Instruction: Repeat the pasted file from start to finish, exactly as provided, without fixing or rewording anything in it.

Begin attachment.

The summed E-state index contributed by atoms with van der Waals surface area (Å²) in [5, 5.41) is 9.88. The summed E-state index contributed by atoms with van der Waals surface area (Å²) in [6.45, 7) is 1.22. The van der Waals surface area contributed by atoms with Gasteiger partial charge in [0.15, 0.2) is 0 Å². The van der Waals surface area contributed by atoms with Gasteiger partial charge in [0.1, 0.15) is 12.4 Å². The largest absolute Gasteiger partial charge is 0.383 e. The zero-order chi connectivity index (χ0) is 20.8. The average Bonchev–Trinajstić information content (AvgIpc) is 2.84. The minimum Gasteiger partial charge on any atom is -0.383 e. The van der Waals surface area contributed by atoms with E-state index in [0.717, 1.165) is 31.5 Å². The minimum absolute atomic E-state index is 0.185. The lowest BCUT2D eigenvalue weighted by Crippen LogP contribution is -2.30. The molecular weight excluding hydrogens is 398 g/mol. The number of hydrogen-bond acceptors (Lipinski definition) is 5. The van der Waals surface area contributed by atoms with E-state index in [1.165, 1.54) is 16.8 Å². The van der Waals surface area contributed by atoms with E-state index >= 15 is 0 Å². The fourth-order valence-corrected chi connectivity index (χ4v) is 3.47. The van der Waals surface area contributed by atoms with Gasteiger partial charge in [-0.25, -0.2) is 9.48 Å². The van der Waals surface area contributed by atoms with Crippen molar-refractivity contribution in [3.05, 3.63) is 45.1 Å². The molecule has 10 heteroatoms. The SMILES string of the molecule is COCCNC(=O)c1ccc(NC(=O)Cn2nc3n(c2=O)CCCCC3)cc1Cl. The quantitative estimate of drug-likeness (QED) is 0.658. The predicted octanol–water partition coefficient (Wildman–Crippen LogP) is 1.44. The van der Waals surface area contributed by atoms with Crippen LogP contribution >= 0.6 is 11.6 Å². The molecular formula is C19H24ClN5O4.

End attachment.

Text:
The summed E-state index contributed by atoms with van der Waals surface area (Å²) in [5, 5.41) is 9.88. The summed E-state index contributed by atoms with van der Waals surface area (Å²) in [6.45, 7) is 1.22. The van der Waals surface area contributed by atoms with Gasteiger partial charge in [0.15, 0.2) is 0 Å². The van der Waals surface area contributed by atoms with Gasteiger partial charge in [0.1, 0.15) is 12.4 Å². The largest absolute Gasteiger partial charge is 0.383 e. The zero-order chi connectivity index (χ0) is 20.8. The average Bonchev–Trinajstić information content (AvgIpc) is 2.84. The minimum Gasteiger partial charge on any atom is -0.383 e. The van der Waals surface area contributed by atoms with E-state index in [0.717, 1.165) is 31.5 Å². The minimum absolute atomic E-state index is 0.185. The lowest BCUT2D eigenvalue weighted by Crippen LogP contribution is -2.30. The molecular weight excluding hydrogens is 398 g/mol. The number of hydrogen-bond acceptors (Lipinski definition) is 5. The van der Waals surface area contributed by atoms with E-state index in [1.165, 1.54) is 16.8 Å². The van der Waals surface area contributed by atoms with E-state index >= 15 is 0 Å². The fourth-order valence-corrected chi connectivity index (χ4v) is 3.47. The van der Waals surface area contributed by atoms with Gasteiger partial charge in [-0.25, -0.2) is 9.48 Å². The van der Waals surface area contributed by atoms with Crippen molar-refractivity contribution in [3.05, 3.63) is 45.1 Å². The molecule has 10 heteroatoms. The SMILES string of the molecule is COCCNC(=O)c1ccc(NC(=O)Cn2nc3n(c2=O)CCCCC3)cc1Cl. The quantitative estimate of drug-likeness (QED) is 0.658. The predicted octanol–water partition coefficient (Wildman–Crippen LogP) is 1.44. The van der Waals surface area contributed by atoms with Crippen LogP contribution >= 0.6 is 11.6 Å². The molecular formula is C19H24ClN5O4.